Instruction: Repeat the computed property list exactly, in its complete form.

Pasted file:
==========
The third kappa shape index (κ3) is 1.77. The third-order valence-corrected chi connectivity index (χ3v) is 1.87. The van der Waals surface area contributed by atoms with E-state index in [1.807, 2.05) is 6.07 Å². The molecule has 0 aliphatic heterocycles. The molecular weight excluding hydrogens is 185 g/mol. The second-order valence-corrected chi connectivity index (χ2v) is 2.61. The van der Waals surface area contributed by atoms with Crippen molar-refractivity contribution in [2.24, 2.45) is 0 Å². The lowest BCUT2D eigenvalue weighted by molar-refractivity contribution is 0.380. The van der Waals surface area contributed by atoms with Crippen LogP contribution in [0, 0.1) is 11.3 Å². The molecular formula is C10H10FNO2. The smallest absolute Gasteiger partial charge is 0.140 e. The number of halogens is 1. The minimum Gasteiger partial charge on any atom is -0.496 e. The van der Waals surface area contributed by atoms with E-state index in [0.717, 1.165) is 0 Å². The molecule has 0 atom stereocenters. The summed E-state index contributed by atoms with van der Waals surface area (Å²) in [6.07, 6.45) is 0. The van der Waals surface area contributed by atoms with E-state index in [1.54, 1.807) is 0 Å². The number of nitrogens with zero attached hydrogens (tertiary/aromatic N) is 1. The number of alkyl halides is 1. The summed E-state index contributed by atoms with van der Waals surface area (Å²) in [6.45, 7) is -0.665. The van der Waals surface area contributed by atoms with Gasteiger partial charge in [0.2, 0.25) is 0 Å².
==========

The third kappa shape index (κ3) is 1.77. The third-order valence-corrected chi connectivity index (χ3v) is 1.87. The van der Waals surface area contributed by atoms with E-state index in [1.807, 2.05) is 6.07 Å². The molecule has 0 aliphatic heterocycles. The molecular weight excluding hydrogens is 185 g/mol. The second-order valence-corrected chi connectivity index (χ2v) is 2.61. The van der Waals surface area contributed by atoms with Crippen molar-refractivity contribution in [2.24, 2.45) is 0 Å². The lowest BCUT2D eigenvalue weighted by molar-refractivity contribution is 0.380. The van der Waals surface area contributed by atoms with Crippen LogP contribution in [0, 0.1) is 11.3 Å². The molecular formula is C10H10FNO2. The smallest absolute Gasteiger partial charge is 0.140 e. The number of halogens is 1. The minimum Gasteiger partial charge on any atom is -0.496 e. The van der Waals surface area contributed by atoms with E-state index in [0.717, 1.165) is 0 Å². The molecule has 0 atom stereocenters. The summed E-state index contributed by atoms with van der Waals surface area (Å²) in [6.07, 6.45) is 0. The van der Waals surface area contributed by atoms with E-state index in [1.54, 1.807) is 0 Å². The number of nitrogens with zero attached hydrogens (tertiary/aromatic N) is 1. The number of alkyl halides is 1. The summed E-state index contributed by atoms with van der Waals surface area (Å²) in [6.45, 7) is -0.665. The van der Waals surface area contributed by atoms with Gasteiger partial charge in [0.2, 0.25) is 0 Å².